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Fake Car Title Can Inflict Real Pain on Buyer

August 16, 2000|RALPH VARTABEDIAN | TIMES STAFF WRITER

More than six cars and trucks an hour are stolen on average all year long in Los Angeles County, by far the riskiest place in California--and one of the worst in the country--to keep a set of wheels parked.

The majority of those vehicles are recovered, but about 8,000 motorists a year in Los Angeles County--and about 21,000 statewide--never see their cars or trucks again. Unrecovered vehicles end up in foreign countries, are chopped up for parts, or are "washed"--resold with phony titles.

And as with counterfeit currency, a fake title hangs the holder out to dry.

But for the everyday consumer, a vehicle title is just another form of bureaucratic torture imposed by the Department of Motor Vehicles. Not many things we own require titles. A $20,000 diamond ring does not, whereas a $500 clunker car does.

Although vehicle titles can be a hassle--they are often lost or are rejected because signatures are written on the wrong lines--they are one of the most important forms of consumer protection against being cheated in a used-car deal. Knowing something about titles and vehicle fraud can help you avoid falling victim to a scam artist.

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Titles, simply put, are proof of ownership. A lot of people leave their vehicle titles in the glove compartment--not a smart move. For with a legitimate title, a thief can sell a vehicle in hours.

Titles exist in large part to assist banks and other institutions that finance cars and trucks. Without a clear title, it is impossible to sell a vehicle.

Not much regarding vehicle titles has changed in decades. The DMV has experimented with electronic titles, but these are primarily for the convenience of banks and other financial institutions. Only 215 of the state's 5,000 chartered banks, credit unions and other vehicle-financing institutions use so-called paperless titles, says Diane Mobley, the DMV's program administrator for electronic liens and titles. Individual motorists are never allowed to get electronic titles.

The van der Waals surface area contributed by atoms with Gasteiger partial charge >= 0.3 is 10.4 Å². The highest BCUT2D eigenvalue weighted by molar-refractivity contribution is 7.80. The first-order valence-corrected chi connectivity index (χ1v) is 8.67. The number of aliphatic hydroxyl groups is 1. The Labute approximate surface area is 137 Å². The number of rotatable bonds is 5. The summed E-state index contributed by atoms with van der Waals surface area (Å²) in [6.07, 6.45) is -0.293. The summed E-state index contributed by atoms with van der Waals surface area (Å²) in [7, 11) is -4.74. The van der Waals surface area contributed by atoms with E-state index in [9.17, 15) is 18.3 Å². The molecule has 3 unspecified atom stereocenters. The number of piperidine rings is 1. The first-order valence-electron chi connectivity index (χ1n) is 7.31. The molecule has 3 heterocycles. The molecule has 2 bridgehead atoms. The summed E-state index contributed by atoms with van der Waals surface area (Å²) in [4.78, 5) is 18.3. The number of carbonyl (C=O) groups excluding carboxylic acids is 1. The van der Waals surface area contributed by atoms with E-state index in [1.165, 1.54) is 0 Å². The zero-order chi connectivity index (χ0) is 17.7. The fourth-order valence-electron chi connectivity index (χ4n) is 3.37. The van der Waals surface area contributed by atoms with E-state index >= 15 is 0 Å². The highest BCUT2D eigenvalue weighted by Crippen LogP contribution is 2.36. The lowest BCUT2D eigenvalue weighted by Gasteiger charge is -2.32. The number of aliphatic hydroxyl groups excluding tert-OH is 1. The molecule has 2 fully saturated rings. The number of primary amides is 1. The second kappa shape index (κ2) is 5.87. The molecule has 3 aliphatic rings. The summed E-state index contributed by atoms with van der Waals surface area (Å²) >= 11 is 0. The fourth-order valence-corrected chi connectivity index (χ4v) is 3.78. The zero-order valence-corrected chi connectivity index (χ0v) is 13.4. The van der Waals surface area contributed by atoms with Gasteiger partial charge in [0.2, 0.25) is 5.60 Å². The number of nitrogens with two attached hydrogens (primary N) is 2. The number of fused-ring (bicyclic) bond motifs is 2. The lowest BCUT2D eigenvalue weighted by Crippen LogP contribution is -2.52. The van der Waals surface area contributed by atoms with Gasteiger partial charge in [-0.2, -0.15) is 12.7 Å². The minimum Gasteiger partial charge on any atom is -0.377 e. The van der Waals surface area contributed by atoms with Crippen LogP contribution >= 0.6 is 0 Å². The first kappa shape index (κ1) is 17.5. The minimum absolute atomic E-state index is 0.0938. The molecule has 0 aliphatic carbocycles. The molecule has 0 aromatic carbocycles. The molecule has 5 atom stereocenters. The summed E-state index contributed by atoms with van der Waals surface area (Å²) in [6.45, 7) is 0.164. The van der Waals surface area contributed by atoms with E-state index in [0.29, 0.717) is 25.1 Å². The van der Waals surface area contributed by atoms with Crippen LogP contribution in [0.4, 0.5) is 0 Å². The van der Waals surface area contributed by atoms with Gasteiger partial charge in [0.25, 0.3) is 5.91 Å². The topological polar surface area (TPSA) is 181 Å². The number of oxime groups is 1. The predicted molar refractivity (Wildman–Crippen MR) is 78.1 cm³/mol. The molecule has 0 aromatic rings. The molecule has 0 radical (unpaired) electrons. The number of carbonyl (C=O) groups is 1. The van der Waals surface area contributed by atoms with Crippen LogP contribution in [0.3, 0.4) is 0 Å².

The paper titles used in California conform to federal guidelines that are supposed to make them difficult to counterfeit. Although widely referred to as "pink slips," they actually are multicolor forms embossed with the state seal and containing several watermarks showing a grizzly bear. The borders of the form are engraved with finely printed lines that are difficult to duplicate with precision.

While most people couldn't distinguish a fake title from a real one, Vito Scattaglia can do so in an instant. Scattaglia is commander of the DMV division of investigations for Los Angeles, Ventura, Santa Barbara and San Luis Obispo counties.

"They don't use the right kind of paper, but they get it close enough," Scattaglia says of the forged titles he has seen recently. "They reproduce seals and colors. They pass very easily."

Title fraud is not a specific crime, but it is usually prosecuted by local authorities as grand theft or under laws that forbid the submission of false documents. So it is difficult to know how widespread the practice is.

Private-party vehicle deals are the No. 1 situation in which people get cheated with fake titles, Scattaglia says. DMV investigators see a lot of title fraud executed by unlicensed used-car dealers, who often set up in shopping center parking lots.

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A couple of precautions could save you the hassle of buying a "hot" car with a fake title. Always ask to see a seller's driver's license. It also may be a fake, of course, but it's worth a look anyway.

When you call a seller, never initially volunteer specific information that you spot in an ad. Always say, "I'm calling about your car for sale." If they ask "which one" or they try to fudge their answer, you may be dealing with a "curbstoner" who sells used cars and trucks for a living or with an unauthorized dealer.

Do not buy a vehicle from an individual who meets you at a location other than a personal residence. Watch to see that the person actually comes out of a residence, since one common scam is for fraudulent sellers to be working on the hot car in front of a house they don't live in, Scattaglia says.

Another important step: Demand that the seller have a smog certification, which is his or her responsibility under state law. And obtaining a smog certificate requires a legitimate vehicle registration.

The best way of buying a used car or truck is to have the seller and buyer both go to the DMV, though that's too much bother for both parties in most cases.

Typically, hot cars and phony titles carry unusually low prices to get the deal done fast.

"People let their guard down," Scattaglia says, "when they see a person has a title and a low price."

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Ralph Vartabedian cannot answer mail personally but responds in this column to automotive questions of general interest. Please do not telephone. Write to Your Wheels, Business Section, Los Angeles Times, 202 W. 1st St., Los Angeles, CA 90012. E-mail: ralph vartabedian@latimes.com.

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